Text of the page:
Dissociation and Dissociative Identity Disorder (DID)

Rafaële J.C. Huntjens, Martin J. Dorahy

Research output: Chapter in Book/Report/Conference proceedingChapterAcademic


Dissociative experiences are thought to occur acutely (e.g., during or immediately following trauma) or chronically and are considered to reduce the subjective distress accompanying stressful events. Growing evidence is consistent with a model that distinguishes between two qualitatively different types of phenomena—“compartmentalization” and “detachment.” Compartmentalization involves a deficit in the ability to deliberately control processes or actions that would normally be amendable to such control (e.g., amnesia and dissociative identities). Detachment refers to an experienced state of disconnection from the self or the environment (e.g., depersonalization, derealization, and numbing).

In the present contribution, we discuss both detachment and compartmentalization phenomena. In addition, we discuss both dissociation as an acute response to trauma and persistent dissociation in the form of the most severe and chronic of the dissociative disorders, dissociative identity disorder (DID). We attend to the burgeoning empirical literature on memory processing and dissociation given the central role of these cognitive operations in the development and maintenance of the dissociative disorders, and more broadly, posttraumatic symptomatology.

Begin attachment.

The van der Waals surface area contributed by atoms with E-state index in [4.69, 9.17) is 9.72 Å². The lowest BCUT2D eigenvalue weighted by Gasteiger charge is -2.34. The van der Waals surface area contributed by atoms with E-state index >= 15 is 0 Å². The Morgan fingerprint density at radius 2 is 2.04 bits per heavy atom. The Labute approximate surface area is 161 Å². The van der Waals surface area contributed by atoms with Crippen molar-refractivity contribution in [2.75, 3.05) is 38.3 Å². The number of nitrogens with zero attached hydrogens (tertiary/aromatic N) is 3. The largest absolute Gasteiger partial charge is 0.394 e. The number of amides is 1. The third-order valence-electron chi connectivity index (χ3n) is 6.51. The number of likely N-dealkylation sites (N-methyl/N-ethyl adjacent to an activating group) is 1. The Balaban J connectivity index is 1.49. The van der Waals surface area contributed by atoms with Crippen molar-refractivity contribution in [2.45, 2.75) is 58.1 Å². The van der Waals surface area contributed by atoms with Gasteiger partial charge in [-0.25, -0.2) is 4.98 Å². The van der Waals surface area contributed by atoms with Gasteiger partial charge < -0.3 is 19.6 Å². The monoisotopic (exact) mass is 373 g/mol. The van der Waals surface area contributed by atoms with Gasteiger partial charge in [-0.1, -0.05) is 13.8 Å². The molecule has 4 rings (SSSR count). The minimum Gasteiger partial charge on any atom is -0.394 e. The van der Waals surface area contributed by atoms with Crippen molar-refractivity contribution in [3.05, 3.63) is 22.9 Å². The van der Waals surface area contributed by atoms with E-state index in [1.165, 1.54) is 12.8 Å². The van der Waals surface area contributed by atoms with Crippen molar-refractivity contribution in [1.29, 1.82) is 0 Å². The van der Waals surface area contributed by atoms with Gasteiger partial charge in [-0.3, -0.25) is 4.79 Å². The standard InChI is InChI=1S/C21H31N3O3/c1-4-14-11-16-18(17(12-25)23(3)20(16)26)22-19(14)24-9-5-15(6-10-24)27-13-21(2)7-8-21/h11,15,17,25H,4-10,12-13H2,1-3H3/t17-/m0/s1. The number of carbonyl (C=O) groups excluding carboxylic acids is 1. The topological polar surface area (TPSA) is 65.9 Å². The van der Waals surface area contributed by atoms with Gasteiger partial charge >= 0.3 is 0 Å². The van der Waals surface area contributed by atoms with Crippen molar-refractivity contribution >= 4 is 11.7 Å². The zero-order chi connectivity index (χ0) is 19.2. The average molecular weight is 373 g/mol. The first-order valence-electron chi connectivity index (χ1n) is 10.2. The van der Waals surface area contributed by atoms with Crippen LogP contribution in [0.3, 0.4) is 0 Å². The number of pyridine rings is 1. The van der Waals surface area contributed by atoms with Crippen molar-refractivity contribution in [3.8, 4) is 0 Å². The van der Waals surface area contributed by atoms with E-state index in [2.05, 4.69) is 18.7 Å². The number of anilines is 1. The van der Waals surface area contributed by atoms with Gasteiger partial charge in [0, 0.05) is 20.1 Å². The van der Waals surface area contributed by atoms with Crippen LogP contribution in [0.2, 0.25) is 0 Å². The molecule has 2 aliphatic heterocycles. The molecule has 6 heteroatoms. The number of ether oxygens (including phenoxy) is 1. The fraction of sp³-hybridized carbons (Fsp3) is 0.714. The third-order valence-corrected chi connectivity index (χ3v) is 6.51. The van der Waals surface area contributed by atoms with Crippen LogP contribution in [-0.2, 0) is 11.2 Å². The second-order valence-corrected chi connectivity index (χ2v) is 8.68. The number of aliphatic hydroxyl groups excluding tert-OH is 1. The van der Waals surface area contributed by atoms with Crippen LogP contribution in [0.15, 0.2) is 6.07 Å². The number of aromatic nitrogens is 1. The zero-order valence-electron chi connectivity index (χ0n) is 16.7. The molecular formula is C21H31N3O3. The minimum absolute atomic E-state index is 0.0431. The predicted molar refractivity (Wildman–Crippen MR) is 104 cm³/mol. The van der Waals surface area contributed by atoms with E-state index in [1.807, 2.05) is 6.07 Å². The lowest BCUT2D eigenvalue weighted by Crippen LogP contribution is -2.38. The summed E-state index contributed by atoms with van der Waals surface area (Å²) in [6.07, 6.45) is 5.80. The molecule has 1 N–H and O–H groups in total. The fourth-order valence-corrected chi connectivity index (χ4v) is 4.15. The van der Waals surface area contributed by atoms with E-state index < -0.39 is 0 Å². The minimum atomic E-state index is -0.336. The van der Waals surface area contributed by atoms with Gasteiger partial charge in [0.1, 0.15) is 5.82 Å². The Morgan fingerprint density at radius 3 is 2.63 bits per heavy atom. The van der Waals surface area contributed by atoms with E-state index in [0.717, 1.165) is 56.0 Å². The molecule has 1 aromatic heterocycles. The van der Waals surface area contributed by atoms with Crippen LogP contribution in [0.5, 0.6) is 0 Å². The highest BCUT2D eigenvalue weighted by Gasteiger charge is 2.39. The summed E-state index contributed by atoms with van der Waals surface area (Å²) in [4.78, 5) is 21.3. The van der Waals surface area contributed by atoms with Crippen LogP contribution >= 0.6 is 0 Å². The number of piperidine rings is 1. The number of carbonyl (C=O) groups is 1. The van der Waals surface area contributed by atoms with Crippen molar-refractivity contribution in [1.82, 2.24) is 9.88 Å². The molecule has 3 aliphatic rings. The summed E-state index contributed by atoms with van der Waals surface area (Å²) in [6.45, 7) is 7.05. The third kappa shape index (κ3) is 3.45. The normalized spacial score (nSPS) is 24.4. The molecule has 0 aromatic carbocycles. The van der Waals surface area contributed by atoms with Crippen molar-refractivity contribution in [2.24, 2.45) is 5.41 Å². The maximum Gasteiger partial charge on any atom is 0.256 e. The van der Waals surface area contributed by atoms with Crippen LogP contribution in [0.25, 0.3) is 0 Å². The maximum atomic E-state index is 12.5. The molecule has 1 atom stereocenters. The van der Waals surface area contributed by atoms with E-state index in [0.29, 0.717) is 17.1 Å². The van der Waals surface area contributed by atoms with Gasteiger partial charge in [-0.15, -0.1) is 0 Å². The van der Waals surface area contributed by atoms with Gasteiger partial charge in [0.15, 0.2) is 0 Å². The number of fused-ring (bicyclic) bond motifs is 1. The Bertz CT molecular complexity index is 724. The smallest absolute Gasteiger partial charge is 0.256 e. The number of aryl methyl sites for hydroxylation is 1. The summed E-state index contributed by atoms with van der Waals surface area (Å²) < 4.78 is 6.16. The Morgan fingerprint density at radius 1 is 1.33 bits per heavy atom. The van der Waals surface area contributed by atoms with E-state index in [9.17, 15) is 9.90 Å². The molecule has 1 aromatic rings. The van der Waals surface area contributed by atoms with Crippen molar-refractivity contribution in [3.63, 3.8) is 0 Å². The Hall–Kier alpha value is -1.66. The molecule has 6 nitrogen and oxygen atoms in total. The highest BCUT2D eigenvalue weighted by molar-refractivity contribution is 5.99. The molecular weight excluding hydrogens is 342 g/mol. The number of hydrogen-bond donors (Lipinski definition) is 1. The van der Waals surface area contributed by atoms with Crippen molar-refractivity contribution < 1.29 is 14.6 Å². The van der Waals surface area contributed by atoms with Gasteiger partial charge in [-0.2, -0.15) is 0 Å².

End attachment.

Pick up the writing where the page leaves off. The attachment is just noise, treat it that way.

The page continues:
We end with a more general appeal for more transdiagnostic studies of dissociative phenomena, both in the areas of detachment and compartmentalization, emphasizing that dissociative disorders are not a category of mysterious diagnoses that need to be understood outside of well‐known cognitive operations.
Original languageEnglish
Title of host publicationEmerging Trends in the Social and Behavioral Sciences
Subtitle of host publicationAn Interdisciplinary, Searchable, and Linkable Resource
EditorsRobert A. Scott, Stephen M. Kosslyn
Place of PublicationHoboken, N.J.
PublisherWiley Online Library
Number of pages13
ISBN (Electronic)978-1-118-90077-2
Publication statusPublished - May-2015


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